In the 1990s and before, Coastal Banksia and Brush Kurrajong had colonized this regenerating section of rainforest and formed a low canopy. Now these species have been replaced with a variety of rainforest species that have formed a dense canopy.
SMALL LEAFED FIG
About 6 m from the track you can see a good example of the Small Leaved Fig Ficus obliqua which is one of five species of Fig occurring in the Harrington rainforest. It is a large strangling species that first establishes in the canopy of a host tree, but whose roots eventually grow and finally encapsulate the host tree.
As well as the tall trees in the rainforest there are layers of smaller trees, shrubs and seedlings. On the other side of the track you can see Cordyline Cordyline stricta, with its long strappy leaves and palm-like look.
Gahnia aspera is a tall grass-like plant which is part of the understorey. As you continue walking there is a lot of Rough Saw-sedge on the left-hand side of the track.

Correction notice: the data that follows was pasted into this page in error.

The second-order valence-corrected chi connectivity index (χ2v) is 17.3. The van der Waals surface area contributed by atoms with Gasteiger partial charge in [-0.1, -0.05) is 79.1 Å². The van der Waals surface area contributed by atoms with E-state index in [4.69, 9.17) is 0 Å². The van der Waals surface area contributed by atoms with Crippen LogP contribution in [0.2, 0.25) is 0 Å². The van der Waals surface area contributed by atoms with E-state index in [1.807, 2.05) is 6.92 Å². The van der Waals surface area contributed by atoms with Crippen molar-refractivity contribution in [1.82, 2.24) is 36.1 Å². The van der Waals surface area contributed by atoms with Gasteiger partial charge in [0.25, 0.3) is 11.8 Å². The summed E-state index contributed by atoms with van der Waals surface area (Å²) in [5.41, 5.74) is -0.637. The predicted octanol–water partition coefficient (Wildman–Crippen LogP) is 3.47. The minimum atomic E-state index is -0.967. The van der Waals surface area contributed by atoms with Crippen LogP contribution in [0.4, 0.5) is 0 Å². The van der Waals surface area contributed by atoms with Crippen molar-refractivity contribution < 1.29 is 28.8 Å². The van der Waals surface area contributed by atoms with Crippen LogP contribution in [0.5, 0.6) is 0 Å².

Smilax australis is one of several vines found here. It has 5 to 15 cm long glossy leaves which have 5 prominent longitudinal veins. The prickly climbing stems are up to 8 metres long and have coiled tendrils that are up to 20 cm long. It is endemic to Australia.
Ripogonum album is another vine found here. It also has longitudinal veins on the narrower leaves which can be opposite each other, alternate or in whorls of 3. It is a stout climber, with stems up to 15 metres long. Flowers are greenish white, and the fruit is a round red berry. Indigenous Australians used the stems for making traps for catching crayfish.
DRIP TIP LEAVES
Both of these vines have leaves that have a drip-tip – a feature common to many rainforest species which enables raindrops to run off quickly to avoid the growth of fungus and bacteria in warm, wet environments.
You might also notice on the wire fence a vine with very fine leaves – the native Scrambling Lily Geitonoplesium cymosum.